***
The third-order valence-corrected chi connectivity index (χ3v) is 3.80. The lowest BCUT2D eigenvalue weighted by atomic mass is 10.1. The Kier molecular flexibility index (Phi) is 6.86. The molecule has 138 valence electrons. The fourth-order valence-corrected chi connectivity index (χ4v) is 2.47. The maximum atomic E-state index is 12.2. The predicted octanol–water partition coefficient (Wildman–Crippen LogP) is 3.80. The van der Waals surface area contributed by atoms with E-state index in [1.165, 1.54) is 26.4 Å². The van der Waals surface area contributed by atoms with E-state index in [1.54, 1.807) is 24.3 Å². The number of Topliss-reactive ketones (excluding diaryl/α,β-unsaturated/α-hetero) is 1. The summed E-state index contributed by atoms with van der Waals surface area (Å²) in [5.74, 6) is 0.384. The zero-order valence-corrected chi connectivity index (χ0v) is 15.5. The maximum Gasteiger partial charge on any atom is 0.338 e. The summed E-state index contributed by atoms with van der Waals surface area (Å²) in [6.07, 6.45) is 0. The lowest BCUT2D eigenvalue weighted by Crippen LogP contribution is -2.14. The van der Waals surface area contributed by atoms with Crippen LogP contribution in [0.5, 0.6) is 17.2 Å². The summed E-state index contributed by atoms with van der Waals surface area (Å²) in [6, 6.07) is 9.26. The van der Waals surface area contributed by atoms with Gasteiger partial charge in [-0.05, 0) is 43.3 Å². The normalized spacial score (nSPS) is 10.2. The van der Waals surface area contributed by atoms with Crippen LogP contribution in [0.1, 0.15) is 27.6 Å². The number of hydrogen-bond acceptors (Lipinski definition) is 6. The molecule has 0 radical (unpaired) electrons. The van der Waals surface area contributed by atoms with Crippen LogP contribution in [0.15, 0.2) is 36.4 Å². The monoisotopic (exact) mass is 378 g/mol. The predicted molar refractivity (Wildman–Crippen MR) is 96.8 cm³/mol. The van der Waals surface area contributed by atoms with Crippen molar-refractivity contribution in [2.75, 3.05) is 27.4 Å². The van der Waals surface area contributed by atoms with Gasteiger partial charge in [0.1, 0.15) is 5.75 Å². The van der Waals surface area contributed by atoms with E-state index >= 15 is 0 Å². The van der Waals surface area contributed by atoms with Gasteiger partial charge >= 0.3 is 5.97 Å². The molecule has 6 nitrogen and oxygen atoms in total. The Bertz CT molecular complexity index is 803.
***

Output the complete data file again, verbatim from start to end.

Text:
The third-order valence-corrected chi connectivity index (χ3v) is 3.80. The lowest BCUT2D eigenvalue weighted by atomic mass is 10.1. The Kier molecular flexibility index (Phi) is 6.86. The molecule has 138 valence electrons. The fourth-order valence-corrected chi connectivity index (χ4v) is 2.47. The maximum atomic E-state index is 12.2. The predicted octanol–water partition coefficient (Wildman–Crippen LogP) is 3.80. The van der Waals surface area contributed by atoms with E-state index in [1.165, 1.54) is 26.4 Å². The van der Waals surface area contributed by atoms with E-state index in [1.54, 1.807) is 24.3 Å². The number of Topliss-reactive ketones (excluding diaryl/α,β-unsaturated/α-hetero) is 1. The summed E-state index contributed by atoms with van der Waals surface area (Å²) in [5.74, 6) is 0.384. The zero-order valence-corrected chi connectivity index (χ0v) is 15.5. The maximum Gasteiger partial charge on any atom is 0.338 e. The summed E-state index contributed by atoms with van der Waals surface area (Å²) in [6.07, 6.45) is 0. The lowest BCUT2D eigenvalue weighted by Crippen LogP contribution is -2.14. The van der Waals surface area contributed by atoms with Crippen LogP contribution in [0.5, 0.6) is 17.2 Å². The summed E-state index contributed by atoms with van der Waals surface area (Å²) in [6, 6.07) is 9.26. The van der Waals surface area contributed by atoms with Gasteiger partial charge in [-0.05, 0) is 43.3 Å². The normalized spacial score (nSPS) is 10.2. The van der Waals surface area contributed by atoms with Crippen LogP contribution in [0.1, 0.15) is 27.6 Å². The number of hydrogen-bond acceptors (Lipinski definition) is 6. The molecule has 0 radical (unpaired) electrons. The van der Waals surface area contributed by atoms with Crippen LogP contribution in [0.15, 0.2) is 36.4 Å². The monoisotopic (exact) mass is 378 g/mol. The predicted molar refractivity (Wildman–Crippen MR) is 96.8 cm³/mol. The van der Waals surface area contributed by atoms with Crippen molar-refractivity contribution in [2.75, 3.05) is 27.4 Å². The van der Waals surface area contributed by atoms with Gasteiger partial charge in [0.1, 0.15) is 5.75 Å². The van der Waals surface area contributed by atoms with E-state index >= 15 is 0 Å². The van der Waals surface area contributed by atoms with Gasteiger partial charge >= 0.3 is 5.97 Å². The molecule has 6 nitrogen and oxygen atoms in total. The Bertz CT molecular complexity index is 803.